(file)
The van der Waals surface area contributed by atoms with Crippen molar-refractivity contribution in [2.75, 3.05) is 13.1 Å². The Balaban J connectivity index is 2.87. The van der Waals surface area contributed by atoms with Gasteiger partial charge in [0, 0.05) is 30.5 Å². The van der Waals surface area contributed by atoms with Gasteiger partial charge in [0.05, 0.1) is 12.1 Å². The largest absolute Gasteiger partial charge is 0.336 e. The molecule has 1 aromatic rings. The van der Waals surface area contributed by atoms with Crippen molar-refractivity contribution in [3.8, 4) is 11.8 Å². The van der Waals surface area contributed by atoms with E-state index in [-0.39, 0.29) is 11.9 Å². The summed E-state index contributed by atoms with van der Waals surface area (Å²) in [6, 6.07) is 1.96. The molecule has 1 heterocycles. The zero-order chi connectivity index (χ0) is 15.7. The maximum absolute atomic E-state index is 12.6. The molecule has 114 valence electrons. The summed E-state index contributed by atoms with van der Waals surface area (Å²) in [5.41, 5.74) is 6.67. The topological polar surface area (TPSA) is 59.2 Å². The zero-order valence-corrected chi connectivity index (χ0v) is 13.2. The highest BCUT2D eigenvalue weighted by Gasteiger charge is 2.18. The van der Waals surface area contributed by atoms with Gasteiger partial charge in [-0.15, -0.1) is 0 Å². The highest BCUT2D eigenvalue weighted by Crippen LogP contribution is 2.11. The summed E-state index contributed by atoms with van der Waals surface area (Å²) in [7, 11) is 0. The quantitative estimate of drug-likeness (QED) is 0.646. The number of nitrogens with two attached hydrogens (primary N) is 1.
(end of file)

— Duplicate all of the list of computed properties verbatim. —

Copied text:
The van der Waals surface area contributed by atoms with Crippen molar-refractivity contribution in [2.75, 3.05) is 13.1 Å². The Balaban J connectivity index is 2.87. The van der Waals surface area contributed by atoms with Gasteiger partial charge in [0, 0.05) is 30.5 Å². The van der Waals surface area contributed by atoms with Gasteiger partial charge in [0.05, 0.1) is 12.1 Å². The largest absolute Gasteiger partial charge is 0.336 e. The molecule has 1 aromatic rings. The van der Waals surface area contributed by atoms with Crippen molar-refractivity contribution in [3.8, 4) is 11.8 Å². The van der Waals surface area contributed by atoms with E-state index in [-0.39, 0.29) is 11.9 Å². The summed E-state index contributed by atoms with van der Waals surface area (Å²) in [6, 6.07) is 1.96. The molecule has 1 heterocycles. The zero-order chi connectivity index (χ0) is 15.7. The maximum absolute atomic E-state index is 12.6. The molecule has 114 valence electrons. The summed E-state index contributed by atoms with van der Waals surface area (Å²) in [5.41, 5.74) is 6.67. The topological polar surface area (TPSA) is 59.2 Å². The zero-order valence-corrected chi connectivity index (χ0v) is 13.2. The highest BCUT2D eigenvalue weighted by Gasteiger charge is 2.18. The van der Waals surface area contributed by atoms with Gasteiger partial charge in [-0.15, -0.1) is 0 Å². The highest BCUT2D eigenvalue weighted by Crippen LogP contribution is 2.11. The summed E-state index contributed by atoms with van der Waals surface area (Å²) in [7, 11) is 0. The quantitative estimate of drug-likeness (QED) is 0.646. The number of nitrogens with two attached hydrogens (primary N) is 1.